Cynthia Daignault was born in Baltimore, Maryland. She attended Stanford University, and was a MacDowell Colony Fellow in 2010. She was invited for a solo exhibition at White Columns in 2011, which received a review in the October 2011 issue of Artforum. Solo shows include Lisa Cooley, New York and group shows at American Contemporary, New York, and Bureau, New York. Daignault is a recipient of the 2011 Rema Hort Mann Foundation Grant. She currently lives and works in New York.
Liam Everett was born in Rochester, NY. He has had solo shows at Altman Siegel, and Romer Young Gallery in San Francisco, Paul Kasmin Gallery, New York, and White Columns, New York. He has been included in group shows at 303 Gallery, New York, Canada, New York, Josh Lilley Gallery, London, and Wattis Institute, San Francisco, CA. In 2012, he received the Fellowship Award for the Artist in Residence program at Headlands Center For the Arts. He currenty lives and works in San Francisco, CA.
Henrik Olai Kaarstein was born in Oslo, Norway. He currently lives and works in Frankfurt, Germany. Solo exhibitions include T293, Rome, FIAC Paris, Holodeck, Oslo, D’Amelio Gallery, New York, and Leonhardi Kulturprojekte, Frankfurt. His work has been written about in New York times, Flash Art (Italy), and Artforum. He currently studies at Staatliche Hochschule fur Bildende Kunste Staedelschule, in Frankfurt Germany.
Molly Zuckerman-Hartung was born in Olympia, WA. In 2012, she presented her first solo museum show the Museum of Contemporary Art, Chicago. Recently, she was invited to participate in the group show, Painter Painter at the Walker Art Center. Molly is represented by Corbett vs Dempsey, Chicago. She teaches painting and drawing at the school of the art institute, and Northwestern University, and is co-founder of Julius Cesar, an artist run exhibition space in Chicago. She currently lives and works in Chicago.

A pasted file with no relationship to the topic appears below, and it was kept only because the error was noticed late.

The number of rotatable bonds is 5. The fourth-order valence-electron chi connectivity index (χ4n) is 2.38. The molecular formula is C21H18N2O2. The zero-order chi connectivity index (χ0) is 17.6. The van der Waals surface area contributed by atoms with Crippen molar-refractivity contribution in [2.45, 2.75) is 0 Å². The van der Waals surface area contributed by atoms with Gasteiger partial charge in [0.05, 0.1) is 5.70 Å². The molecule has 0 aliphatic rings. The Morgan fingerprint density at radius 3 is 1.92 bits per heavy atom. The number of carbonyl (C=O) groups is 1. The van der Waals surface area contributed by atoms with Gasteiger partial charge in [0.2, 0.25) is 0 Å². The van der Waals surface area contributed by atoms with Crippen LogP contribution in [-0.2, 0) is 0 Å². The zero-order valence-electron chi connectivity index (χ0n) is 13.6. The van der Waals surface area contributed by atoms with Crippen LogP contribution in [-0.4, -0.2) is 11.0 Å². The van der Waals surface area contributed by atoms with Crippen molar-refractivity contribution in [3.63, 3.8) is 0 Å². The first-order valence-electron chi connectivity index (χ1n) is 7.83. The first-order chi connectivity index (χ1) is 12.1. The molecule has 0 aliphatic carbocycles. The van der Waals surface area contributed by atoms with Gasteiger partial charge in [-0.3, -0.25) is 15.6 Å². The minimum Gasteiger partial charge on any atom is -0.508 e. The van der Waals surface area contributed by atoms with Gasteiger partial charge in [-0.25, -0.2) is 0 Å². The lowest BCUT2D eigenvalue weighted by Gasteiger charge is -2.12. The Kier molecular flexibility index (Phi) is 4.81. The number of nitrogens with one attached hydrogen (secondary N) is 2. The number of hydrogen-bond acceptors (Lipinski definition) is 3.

Pavan Segal, M.D. is a child and adolescent psychiatrist that specializes in working with mentally ill teenagers and is a professor of clinical psychiatry based in Chicago. He has broad interests in contemporary art and is an independent curator, collector, and has collaborated with a number of artists on various projects. His interest in art focuses primarily on the role that experience, context, ideas, and personal psychology play in the production and interpretation of art. He most recently organized a group exhibition in the Summer of 2012 involving fourteen artists working across all mediums at D’Amelio Gallery, New York. This exhibition entitled, “Idea is the Object” focused on the early philosophical writings of John Locke and examined the role that experience plays in the conception of ideas and how this functions to facilitate the production of art objects and the perception of such works. This exhibition received a number of very favorable reviews including a large review in the New York Times by Roberta Smith. The next show that he is working on is entitled, “The Atlantic Effect” and will aim to compare and contrast the role and influence that regional histories play in artistic practices within the United States and Western Europe. This exhibition is slated for 2014 and will take place in Berlin.